Station building given listed status by government

The former station building has been given Grade II listed status

Brandon Railway Station has been given listed status following a recent campaign to save the building from demolition.

On Friday 28th August the building received a Grade II listing by the Department for Digital, Culture, Media and Sport on the recommendation of Historic England.

Listing marks and celebrates a building’s special architectural and historic interest, and also brings it under the consideration of the planning system, so that it can be protected for future generations.

Built between 1844 and 1845 to designs attributed to John Thomas, and extended in the 1870s and 1880s, the building has been listed at Grade II for the following reasons according to Historic England:

Architectural interest:

  • For its attribution to John Thomas, a prolific architectural sculptor and architect, who has a number of listed sculptures, memorials, and buildings to his name, many of which are listed at high grades.
  • For its quality craftsmanship and materials, which directly relate to the vernacular architectural traditions of the area and Brandon in particular, which is rich in the quarrying and workmanship of knapped flint.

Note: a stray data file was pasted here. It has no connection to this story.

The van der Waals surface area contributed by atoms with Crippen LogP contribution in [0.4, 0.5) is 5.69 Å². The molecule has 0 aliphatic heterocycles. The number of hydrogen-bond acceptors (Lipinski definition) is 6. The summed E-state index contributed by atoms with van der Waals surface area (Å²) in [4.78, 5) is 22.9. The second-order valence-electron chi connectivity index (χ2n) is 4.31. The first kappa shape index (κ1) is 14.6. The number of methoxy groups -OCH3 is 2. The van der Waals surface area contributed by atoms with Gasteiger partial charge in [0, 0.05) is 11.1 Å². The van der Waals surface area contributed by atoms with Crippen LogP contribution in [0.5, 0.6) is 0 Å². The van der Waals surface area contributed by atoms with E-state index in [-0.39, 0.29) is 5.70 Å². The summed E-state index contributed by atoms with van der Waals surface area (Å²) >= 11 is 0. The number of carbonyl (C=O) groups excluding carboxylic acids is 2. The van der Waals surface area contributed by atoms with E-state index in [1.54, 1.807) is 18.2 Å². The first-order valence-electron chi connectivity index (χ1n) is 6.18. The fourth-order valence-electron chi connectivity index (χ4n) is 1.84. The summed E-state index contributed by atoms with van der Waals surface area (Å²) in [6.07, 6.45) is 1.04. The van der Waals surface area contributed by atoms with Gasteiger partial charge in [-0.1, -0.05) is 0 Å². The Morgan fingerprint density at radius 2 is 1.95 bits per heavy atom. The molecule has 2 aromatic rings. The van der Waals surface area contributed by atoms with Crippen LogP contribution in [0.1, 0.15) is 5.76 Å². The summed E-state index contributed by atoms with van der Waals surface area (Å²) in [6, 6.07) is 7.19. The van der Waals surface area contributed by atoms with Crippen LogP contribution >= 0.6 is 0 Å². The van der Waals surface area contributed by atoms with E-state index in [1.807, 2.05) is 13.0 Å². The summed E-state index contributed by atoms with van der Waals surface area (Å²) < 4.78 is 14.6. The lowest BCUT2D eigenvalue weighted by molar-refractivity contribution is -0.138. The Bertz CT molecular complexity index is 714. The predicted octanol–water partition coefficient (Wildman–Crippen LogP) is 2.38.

• For the survival of the majority of the original plan form, which remains clearly legible despite minor alterations in the late C20.

Historic interest:

  • The connection of the Norwich and Brandon Line and Eastern Counties Railway Line at Brandon in 1845 was a pivotal moment in regional railway and communications history, allowing Yarmouth and Norwich to be connected through to London by rail for the first time
  • For the historic relationship Brandon Station holds with the other four principal stations of Norfolk’s Norwich to Brandon Line; Trowse, Wymondham, Attleborough, and Thetford
A decision to redevelop the car park to the rear of the building was recently overturned

The news comes just a month after a decision to redevelop the car park at the station was overturned by the High Court.

Since Greater Anglia announced plans to demolish the station and increase the size of the car park, campaigners have fought to save the building.

SAVE Britain’s Heritage will now work with the Suffolk Building Preservation Trust on new plans for restoring the station and bringing it back to use.

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